Modern Social Entrepreneurs: 4 Skills for Developing Businesses that Do Well and Do Good
Modern social entrepreneur (n.) = Someone who wants to build a business that drives positive social change.
They are not someone who can make a business more than a business, but anyone who wants to do their part in helping solve society’s problems. We’re talking about the modern social entrepreneur – someone who wants to establish their own venture while helping others and solving social issues, from cultural to environmental. This includes young people who are the active citizens and change-makers of tomorrow.
The United Nations marks July 15 as World Youth Skills Day to raise awareness on the importance of capacity development for youth, which will provide them with opportunities and choices later in life. For young people who are passionate about and want to bring about positive change, we present 4 essential skills for modern social entrepreneurs to develop a good and innovative venture that creates a real, lasting benefit to society.
1. Creativity and Innovation | Turn creativity into innovation
Creativity and knowing how to turn it into innovation are the first essential skill for modern social entrepreneurs. This helps you think up and find the right practice to manage your product and service systematically in the midst of a challenging and uncertain economy. Before you get there, it’s helpful to tell yourself, “I have a lot to learn”. Learn so that you can manage your time effectively to cultivate your creativity and prepare for real actions. Dedicating time to learn, train and hone your craft can only do you good, and soon society.
2. Data Analysis | Think, analyse, develop
Generation Z has grown up and lived in a time overflowing with data from every corner of the world. So critical reading and critical thinking are undoubtedly the skills that increase work efficiency. When embarking on a project, take it as a rule of thumb to read extensively, analyse your information and know-how to develop that knowledge into practice. This is you taking a step closer to becoming a strong, sustainable social entrepreneur.
3. Project Management | Focus on key points
As we well know, most resources are limited. And this is where innovative project management comes in to say, focus on the essence and only what has to be done to achieve the objectives; don’t waste time and resources unnecessarily. At the same time, though, be open to some challenges, even risks, and don’t be too strict. Be lenient in certain respects in order to learn new things.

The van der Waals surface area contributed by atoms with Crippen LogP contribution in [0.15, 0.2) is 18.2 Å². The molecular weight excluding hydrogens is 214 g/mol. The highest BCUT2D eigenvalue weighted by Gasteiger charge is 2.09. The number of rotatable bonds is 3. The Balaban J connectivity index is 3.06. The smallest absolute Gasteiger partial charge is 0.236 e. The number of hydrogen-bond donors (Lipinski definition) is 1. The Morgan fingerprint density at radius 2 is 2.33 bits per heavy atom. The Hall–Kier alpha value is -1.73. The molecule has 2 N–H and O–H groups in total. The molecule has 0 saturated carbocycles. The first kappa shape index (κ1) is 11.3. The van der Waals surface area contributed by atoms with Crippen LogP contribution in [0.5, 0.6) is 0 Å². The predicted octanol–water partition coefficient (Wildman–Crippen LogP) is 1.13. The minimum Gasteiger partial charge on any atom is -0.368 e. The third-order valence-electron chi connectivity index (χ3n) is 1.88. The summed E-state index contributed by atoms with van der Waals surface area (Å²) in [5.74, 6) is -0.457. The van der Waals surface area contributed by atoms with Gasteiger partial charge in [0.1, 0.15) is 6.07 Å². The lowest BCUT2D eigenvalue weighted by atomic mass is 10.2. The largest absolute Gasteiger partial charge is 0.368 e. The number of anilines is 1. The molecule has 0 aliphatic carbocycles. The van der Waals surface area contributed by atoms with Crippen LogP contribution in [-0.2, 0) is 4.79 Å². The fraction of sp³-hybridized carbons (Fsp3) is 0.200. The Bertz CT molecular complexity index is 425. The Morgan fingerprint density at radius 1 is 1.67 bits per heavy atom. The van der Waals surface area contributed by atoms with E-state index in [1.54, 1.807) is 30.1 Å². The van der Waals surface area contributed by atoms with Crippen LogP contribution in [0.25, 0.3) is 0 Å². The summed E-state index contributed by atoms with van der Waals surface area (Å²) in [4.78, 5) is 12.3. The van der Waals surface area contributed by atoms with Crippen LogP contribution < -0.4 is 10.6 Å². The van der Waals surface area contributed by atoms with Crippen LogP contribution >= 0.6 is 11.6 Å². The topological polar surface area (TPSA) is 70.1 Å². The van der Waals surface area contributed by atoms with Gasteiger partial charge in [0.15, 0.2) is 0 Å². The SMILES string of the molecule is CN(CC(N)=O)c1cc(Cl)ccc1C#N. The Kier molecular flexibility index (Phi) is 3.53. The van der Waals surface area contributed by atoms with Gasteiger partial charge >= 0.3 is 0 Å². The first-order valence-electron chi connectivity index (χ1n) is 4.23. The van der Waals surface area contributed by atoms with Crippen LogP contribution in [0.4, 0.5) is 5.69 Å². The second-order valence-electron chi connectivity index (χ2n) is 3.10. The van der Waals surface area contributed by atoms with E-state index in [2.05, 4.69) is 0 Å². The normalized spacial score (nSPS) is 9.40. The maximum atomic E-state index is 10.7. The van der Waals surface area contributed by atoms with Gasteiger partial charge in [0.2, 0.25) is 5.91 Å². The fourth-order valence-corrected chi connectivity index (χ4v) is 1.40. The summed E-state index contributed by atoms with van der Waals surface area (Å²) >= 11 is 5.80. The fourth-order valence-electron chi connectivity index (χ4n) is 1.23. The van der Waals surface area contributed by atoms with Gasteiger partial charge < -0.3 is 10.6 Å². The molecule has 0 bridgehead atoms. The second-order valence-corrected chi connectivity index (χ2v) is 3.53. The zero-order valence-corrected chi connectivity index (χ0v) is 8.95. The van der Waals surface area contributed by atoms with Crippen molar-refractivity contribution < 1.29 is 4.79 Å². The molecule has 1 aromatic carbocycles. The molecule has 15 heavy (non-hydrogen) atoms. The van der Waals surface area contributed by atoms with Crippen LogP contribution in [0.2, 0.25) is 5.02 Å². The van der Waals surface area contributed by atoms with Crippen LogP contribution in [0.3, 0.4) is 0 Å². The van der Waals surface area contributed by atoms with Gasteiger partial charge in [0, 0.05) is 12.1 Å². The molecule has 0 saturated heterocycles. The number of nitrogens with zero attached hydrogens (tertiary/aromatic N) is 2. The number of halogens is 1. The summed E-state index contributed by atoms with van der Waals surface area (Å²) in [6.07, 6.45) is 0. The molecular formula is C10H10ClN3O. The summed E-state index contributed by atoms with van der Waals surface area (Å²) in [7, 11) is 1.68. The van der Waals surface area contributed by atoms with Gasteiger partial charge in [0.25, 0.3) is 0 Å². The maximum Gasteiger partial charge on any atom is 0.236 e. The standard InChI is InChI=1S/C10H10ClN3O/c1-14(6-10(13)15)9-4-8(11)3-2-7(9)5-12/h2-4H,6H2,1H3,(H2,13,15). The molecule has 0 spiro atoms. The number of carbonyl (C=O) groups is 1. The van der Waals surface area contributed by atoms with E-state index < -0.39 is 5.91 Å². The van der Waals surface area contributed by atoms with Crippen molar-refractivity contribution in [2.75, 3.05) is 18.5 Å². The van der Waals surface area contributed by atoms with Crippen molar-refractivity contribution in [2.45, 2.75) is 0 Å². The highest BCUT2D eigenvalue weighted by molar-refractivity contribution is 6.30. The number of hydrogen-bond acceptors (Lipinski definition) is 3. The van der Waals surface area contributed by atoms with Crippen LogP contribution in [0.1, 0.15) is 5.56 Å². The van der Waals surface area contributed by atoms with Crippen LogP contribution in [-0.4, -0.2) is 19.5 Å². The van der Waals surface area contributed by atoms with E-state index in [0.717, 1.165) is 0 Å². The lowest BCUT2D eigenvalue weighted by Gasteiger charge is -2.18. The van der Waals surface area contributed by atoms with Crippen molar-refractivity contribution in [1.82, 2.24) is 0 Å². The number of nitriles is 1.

4. Human-centred Design
For many years, the focus of social issue management has been on solving existing problems. Now, young people who seek to become a social entrepreneur have to think about beneficial design, meaning to create with an understanding of the beneficiary, providing effective solutions while offering a good experience for your target. For this to be achieved, aspiring social entrepreneurs should practise their observational, analytical and interpersonal skills, get familiar with doing a group discussion or an interview, and so on. Remember to acquire new knowledge and hone your skills, whether by yourself, from/with other people, or by other things or tasks that may appear trivial. The result is worthwhile as it instils lifelong learning and develops characteristics that make the younger generation a social entrepreneur with a friendly and welcoming presence as opposed to an expert who comes off as stern and smug.
On top of learning and getting ready for the future on your own, there is a program like the UNDP (United Nations Development Programme) that empowers Thai youth to become good social entrepreneurs. On July 11, 2019, the program launched Youth Entrepreneurship in Asia and the Pacific 2018/19, a joint report of Global Entrepreneurship Monitor (GEM) and Youth Co:Lab – co-created by UNDP and the Citi Foundation – that focuses on youth aged 18-34 and current youth entrepreneurship trends as well as the entrepreneurial ecosystem in 10 countries around Asia and the Pacific.
The report finds social entrepreneurs make up the smallest group of the working-age population at 3.8%. The launch event, therefore, welcomed academics and important stakeholders such as UNDP, ChangeFusion, National Innovation Agency, the Children and Youth Council of Thailand, and social enterprise Hostbeehive for a discussion on economic capacity building and skills development for youth to become good and efficient entrepreneurs.
The full report can be downloaded here: http://pacific.undp.org/…/youth-entrepreneurship-in-Asia-Pa…